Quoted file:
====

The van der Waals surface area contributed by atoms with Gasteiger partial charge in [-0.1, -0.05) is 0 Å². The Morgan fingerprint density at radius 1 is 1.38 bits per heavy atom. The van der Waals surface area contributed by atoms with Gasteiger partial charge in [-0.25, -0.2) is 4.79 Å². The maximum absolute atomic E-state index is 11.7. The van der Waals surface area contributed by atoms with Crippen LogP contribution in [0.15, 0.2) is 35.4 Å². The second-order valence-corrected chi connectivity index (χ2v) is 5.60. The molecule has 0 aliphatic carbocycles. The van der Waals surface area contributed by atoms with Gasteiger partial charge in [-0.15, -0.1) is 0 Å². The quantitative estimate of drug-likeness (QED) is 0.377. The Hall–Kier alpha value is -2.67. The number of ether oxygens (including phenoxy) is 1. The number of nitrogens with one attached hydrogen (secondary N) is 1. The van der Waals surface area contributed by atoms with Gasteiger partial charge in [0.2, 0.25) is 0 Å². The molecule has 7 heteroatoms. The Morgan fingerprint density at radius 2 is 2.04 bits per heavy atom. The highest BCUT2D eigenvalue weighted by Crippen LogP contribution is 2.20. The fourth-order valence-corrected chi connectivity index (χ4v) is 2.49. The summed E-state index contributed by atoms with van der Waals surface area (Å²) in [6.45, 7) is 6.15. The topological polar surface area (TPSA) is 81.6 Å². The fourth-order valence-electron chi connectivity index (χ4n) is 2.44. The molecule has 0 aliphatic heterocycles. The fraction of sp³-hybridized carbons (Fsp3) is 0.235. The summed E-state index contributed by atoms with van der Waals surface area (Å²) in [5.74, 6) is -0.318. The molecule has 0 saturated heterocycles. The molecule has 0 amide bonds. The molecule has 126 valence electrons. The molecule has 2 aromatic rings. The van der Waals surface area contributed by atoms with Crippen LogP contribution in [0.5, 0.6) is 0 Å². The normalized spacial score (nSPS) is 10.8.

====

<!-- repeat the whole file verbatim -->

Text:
The van der Waals surface area contributed by atoms with Gasteiger partial charge in [-0.1, -0.05) is 0 Å². The Morgan fingerprint density at radius 1 is 1.38 bits per heavy atom. The van der Waals surface area contributed by atoms with Gasteiger partial charge in [-0.25, -0.2) is 4.79 Å². The maximum absolute atomic E-state index is 11.7. The van der Waals surface area contributed by atoms with Crippen LogP contribution in [0.15, 0.2) is 35.4 Å². The second-order valence-corrected chi connectivity index (χ2v) is 5.60. The molecule has 0 aliphatic carbocycles. The van der Waals surface area contributed by atoms with Gasteiger partial charge in [-0.15, -0.1) is 0 Å². The quantitative estimate of drug-likeness (QED) is 0.377. The Hall–Kier alpha value is -2.67. The number of ether oxygens (including phenoxy) is 1. The number of nitrogens with one attached hydrogen (secondary N) is 1. The van der Waals surface area contributed by atoms with Gasteiger partial charge in [0.2, 0.25) is 0 Å². The molecule has 7 heteroatoms. The Morgan fingerprint density at radius 2 is 2.04 bits per heavy atom. The highest BCUT2D eigenvalue weighted by Crippen LogP contribution is 2.20. The fourth-order valence-corrected chi connectivity index (χ4v) is 2.49. The summed E-state index contributed by atoms with van der Waals surface area (Å²) in [6.45, 7) is 6.15. The topological polar surface area (TPSA) is 81.6 Å². The fourth-order valence-electron chi connectivity index (χ4n) is 2.44. The molecule has 0 aliphatic heterocycles. The fraction of sp³-hybridized carbons (Fsp3) is 0.235. The summed E-state index contributed by atoms with van der Waals surface area (Å²) in [5.74, 6) is -0.318. The molecule has 0 saturated heterocycles. The molecule has 0 amide bonds. The molecule has 126 valence electrons. The molecule has 2 aromatic rings. The van der Waals surface area contributed by atoms with Crippen LogP contribution in [0.5, 0.6) is 0 Å². The normalized spacial score (nSPS) is 10.8.